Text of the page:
Disruptive marketing has its roots in the idea of disruptive innovation, a concept coined by Harvard business professor Clay Christensen. Clay defined disruptive innovation as:

“a process by which a product or service takes root initially in simple applications at the bottom of a market . . . eventually displacing established competitors.”

In other words: it starts small, gains momentum, upends industry norms, and eventually creates totally new ones.

The video below gives a quick and really helpful overview of disruptive innovation that I recommend watching before we keep going.

A few important takeaways from the video:

Disruptive innovation makes something more affordable or accessible.

The most obvious examples of this are technology innovations and smartphones, which have democratized data to the masses.

Disruptive innovation often seems like it’s doing everything wrong in the beginning.

When Uber was founded, people scoffed at the idea of getting into a stranger’s car. The idea of AirBnB made people nervous in the same way. Today? They’re both ubiquitous parts of everyday life and travel.

Disruptive innovations are often low quality at first.

They require many iterations and improvements over time. Think about our iPhones — every new model is better than the last, but Apple doesn’t wait until they perfect every feature to release them.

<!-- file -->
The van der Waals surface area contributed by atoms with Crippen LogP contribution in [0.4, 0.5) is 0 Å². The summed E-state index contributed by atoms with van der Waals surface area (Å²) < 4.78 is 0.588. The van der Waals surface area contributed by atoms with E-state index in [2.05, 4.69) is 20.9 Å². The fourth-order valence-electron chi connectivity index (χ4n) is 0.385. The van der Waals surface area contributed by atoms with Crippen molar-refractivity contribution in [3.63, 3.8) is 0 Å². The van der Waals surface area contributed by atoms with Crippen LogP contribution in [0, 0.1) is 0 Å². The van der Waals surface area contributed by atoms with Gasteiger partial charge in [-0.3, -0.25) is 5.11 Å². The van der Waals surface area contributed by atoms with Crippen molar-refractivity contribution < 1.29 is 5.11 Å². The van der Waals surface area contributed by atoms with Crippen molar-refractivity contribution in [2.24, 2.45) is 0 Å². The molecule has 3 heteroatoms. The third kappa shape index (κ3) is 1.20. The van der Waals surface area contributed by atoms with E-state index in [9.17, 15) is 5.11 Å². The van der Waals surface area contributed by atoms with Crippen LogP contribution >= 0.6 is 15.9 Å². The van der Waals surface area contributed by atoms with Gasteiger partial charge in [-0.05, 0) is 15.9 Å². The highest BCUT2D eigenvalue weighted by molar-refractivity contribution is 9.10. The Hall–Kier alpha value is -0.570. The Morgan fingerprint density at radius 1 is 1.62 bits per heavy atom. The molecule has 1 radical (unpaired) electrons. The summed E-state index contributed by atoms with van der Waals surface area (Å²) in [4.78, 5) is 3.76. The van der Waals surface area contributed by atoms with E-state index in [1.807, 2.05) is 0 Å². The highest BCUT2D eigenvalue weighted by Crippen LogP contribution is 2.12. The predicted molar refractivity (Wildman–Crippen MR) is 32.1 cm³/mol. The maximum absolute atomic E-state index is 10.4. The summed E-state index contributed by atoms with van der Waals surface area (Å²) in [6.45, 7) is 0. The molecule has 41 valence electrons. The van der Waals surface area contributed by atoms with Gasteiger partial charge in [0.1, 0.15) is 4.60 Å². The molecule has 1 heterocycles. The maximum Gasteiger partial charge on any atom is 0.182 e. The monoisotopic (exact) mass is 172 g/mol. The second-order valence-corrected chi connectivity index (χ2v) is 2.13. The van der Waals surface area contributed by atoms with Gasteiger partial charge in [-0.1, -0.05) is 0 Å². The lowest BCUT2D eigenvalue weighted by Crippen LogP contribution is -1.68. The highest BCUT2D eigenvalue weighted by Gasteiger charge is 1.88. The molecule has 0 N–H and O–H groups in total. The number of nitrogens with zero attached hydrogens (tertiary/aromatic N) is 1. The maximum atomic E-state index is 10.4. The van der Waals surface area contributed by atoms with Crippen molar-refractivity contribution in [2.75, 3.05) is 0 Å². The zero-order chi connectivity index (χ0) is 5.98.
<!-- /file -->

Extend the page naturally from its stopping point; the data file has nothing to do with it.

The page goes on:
Disruptive innovations focus on the customer.

Business innovation and marketing crowds agree: you can only find success by fulfilling customer needs. Disruptive innovation looks at customer needs of the future, often filling them before customers even recognize they exist!

How does it all relate?

All of the above are true for disruptive marketing, too. When you think about these points from a marketing perspective, it’s something like this:

Disruptive marketing takes an innovative, novel approach to marketing products and services to new and existing audiences. It uses new channels, mediums, messages, and more to accomplish something not done before by other companies.

Because of this, disruptive marketing is also inherently risky. There are no past examples to work from. Marketers have to look at what they do know and make informed predictions about what’s likely to resonate with audiences.

If all of this sounds kind of difficult — well, that’s because it is. If disruptive marketing were easy, brands would do it all the time to get ahead of the competition.

The good news is that you can easily learn tools and techniques (we’ll cover them in this article) to help you recognize opportunities for disruptive marketing and innovation. You can practice them all the time — constantly trying out disruptive strategies and operating in a way that gets your content noticed.